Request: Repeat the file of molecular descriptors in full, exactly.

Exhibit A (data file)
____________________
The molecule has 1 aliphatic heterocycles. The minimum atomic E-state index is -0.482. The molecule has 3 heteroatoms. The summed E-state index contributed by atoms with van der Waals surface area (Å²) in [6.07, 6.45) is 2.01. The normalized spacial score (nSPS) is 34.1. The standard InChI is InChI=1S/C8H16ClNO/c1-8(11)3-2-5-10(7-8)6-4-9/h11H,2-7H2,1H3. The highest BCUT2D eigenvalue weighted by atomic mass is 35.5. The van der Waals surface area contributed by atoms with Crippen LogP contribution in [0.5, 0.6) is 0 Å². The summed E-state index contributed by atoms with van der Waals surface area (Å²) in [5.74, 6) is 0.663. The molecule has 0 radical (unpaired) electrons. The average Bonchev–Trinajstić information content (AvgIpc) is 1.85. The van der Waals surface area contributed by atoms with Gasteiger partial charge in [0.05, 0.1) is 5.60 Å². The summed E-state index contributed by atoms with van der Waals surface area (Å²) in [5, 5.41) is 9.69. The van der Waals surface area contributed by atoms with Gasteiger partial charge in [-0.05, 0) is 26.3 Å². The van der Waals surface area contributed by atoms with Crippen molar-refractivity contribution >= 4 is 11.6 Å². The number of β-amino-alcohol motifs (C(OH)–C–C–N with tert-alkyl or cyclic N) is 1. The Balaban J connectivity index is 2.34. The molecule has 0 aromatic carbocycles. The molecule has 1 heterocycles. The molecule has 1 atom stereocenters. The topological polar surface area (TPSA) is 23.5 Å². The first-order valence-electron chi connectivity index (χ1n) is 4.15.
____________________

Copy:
The molecule has 1 aliphatic heterocycles. The minimum atomic E-state index is -0.482. The molecule has 3 heteroatoms. The summed E-state index contributed by atoms with van der Waals surface area (Å²) in [6.07, 6.45) is 2.01. The normalized spacial score (nSPS) is 34.1. The standard InChI is InChI=1S/C8H16ClNO/c1-8(11)3-2-5-10(7-8)6-4-9/h11H,2-7H2,1H3. The highest BCUT2D eigenvalue weighted by atomic mass is 35.5. The van der Waals surface area contributed by atoms with Crippen LogP contribution in [0.5, 0.6) is 0 Å². The summed E-state index contributed by atoms with van der Waals surface area (Å²) in [5.74, 6) is 0.663. The molecule has 0 radical (unpaired) electrons. The average Bonchev–Trinajstić information content (AvgIpc) is 1.85. The van der Waals surface area contributed by atoms with Gasteiger partial charge in [0.05, 0.1) is 5.60 Å². The summed E-state index contributed by atoms with van der Waals surface area (Å²) in [5, 5.41) is 9.69. The van der Waals surface area contributed by atoms with Gasteiger partial charge in [-0.05, 0) is 26.3 Å². The van der Waals surface area contributed by atoms with Crippen molar-refractivity contribution >= 4 is 11.6 Å². The number of β-amino-alcohol motifs (C(OH)–C–C–N with tert-alkyl or cyclic N) is 1. The Balaban J connectivity index is 2.34. The molecule has 0 aromatic carbocycles. The molecule has 1 heterocycles. The molecule has 1 atom stereocenters. The topological polar surface area (TPSA) is 23.5 Å². The first-order valence-electron chi connectivity index (χ1n) is 4.15.